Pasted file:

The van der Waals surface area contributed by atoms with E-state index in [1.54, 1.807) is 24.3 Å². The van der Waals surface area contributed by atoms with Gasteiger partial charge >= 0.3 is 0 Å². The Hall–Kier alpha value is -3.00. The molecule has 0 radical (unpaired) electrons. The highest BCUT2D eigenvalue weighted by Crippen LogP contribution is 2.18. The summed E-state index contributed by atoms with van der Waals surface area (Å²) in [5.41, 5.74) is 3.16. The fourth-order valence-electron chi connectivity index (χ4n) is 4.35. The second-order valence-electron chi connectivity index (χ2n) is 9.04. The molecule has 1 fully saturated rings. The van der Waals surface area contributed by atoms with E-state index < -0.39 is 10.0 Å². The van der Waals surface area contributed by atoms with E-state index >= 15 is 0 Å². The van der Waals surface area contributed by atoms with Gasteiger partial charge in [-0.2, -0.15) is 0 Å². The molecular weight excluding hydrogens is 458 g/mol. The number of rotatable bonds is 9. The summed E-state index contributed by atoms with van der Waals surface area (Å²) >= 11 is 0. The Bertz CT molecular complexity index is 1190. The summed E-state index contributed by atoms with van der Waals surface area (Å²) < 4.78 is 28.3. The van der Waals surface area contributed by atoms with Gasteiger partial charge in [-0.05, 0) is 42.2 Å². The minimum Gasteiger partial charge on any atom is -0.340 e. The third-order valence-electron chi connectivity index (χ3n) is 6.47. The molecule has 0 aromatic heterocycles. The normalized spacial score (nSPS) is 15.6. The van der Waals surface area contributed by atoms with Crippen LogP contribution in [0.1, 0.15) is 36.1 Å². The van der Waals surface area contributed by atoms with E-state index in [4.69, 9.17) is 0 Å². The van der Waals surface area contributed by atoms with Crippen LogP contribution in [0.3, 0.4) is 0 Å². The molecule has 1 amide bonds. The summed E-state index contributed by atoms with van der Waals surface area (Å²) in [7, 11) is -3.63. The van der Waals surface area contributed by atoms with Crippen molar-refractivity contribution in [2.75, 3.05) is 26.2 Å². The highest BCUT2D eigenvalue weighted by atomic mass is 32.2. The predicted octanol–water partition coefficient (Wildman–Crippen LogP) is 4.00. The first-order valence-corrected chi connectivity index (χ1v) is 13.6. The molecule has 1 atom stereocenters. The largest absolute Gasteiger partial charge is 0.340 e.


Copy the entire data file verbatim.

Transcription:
The van der Waals surface area contributed by atoms with E-state index in [1.54, 1.807) is 24.3 Å². The van der Waals surface area contributed by atoms with Gasteiger partial charge >= 0.3 is 0 Å². The Hall–Kier alpha value is -3.00. The molecule has 0 radical (unpaired) electrons. The highest BCUT2D eigenvalue weighted by Crippen LogP contribution is 2.18. The summed E-state index contributed by atoms with van der Waals surface area (Å²) in [5.41, 5.74) is 3.16. The fourth-order valence-electron chi connectivity index (χ4n) is 4.35. The second-order valence-electron chi connectivity index (χ2n) is 9.04. The molecule has 1 fully saturated rings. The van der Waals surface area contributed by atoms with E-state index < -0.39 is 10.0 Å². The van der Waals surface area contributed by atoms with E-state index >= 15 is 0 Å². The van der Waals surface area contributed by atoms with Gasteiger partial charge in [-0.2, -0.15) is 0 Å². The molecular weight excluding hydrogens is 458 g/mol. The number of rotatable bonds is 9. The summed E-state index contributed by atoms with van der Waals surface area (Å²) >= 11 is 0. The Bertz CT molecular complexity index is 1190. The summed E-state index contributed by atoms with van der Waals surface area (Å²) < 4.78 is 28.3. The van der Waals surface area contributed by atoms with Gasteiger partial charge in [-0.05, 0) is 42.2 Å². The minimum Gasteiger partial charge on any atom is -0.340 e. The third-order valence-electron chi connectivity index (χ3n) is 6.47. The molecule has 0 aromatic heterocycles. The normalized spacial score (nSPS) is 15.6. The van der Waals surface area contributed by atoms with Crippen LogP contribution in [0.1, 0.15) is 36.1 Å². The van der Waals surface area contributed by atoms with E-state index in [4.69, 9.17) is 0 Å². The van der Waals surface area contributed by atoms with Crippen LogP contribution in [0.3, 0.4) is 0 Å². The molecule has 1 amide bonds. The summed E-state index contributed by atoms with van der Waals surface area (Å²) in [7, 11) is -3.63. The van der Waals surface area contributed by atoms with Crippen molar-refractivity contribution in [2.75, 3.05) is 26.2 Å². The highest BCUT2D eigenvalue weighted by atomic mass is 32.2. The predicted octanol–water partition coefficient (Wildman–Crippen LogP) is 4.00. The first-order valence-corrected chi connectivity index (χ1v) is 13.6. The molecule has 1 atom stereocenters. The largest absolute Gasteiger partial charge is 0.340 e.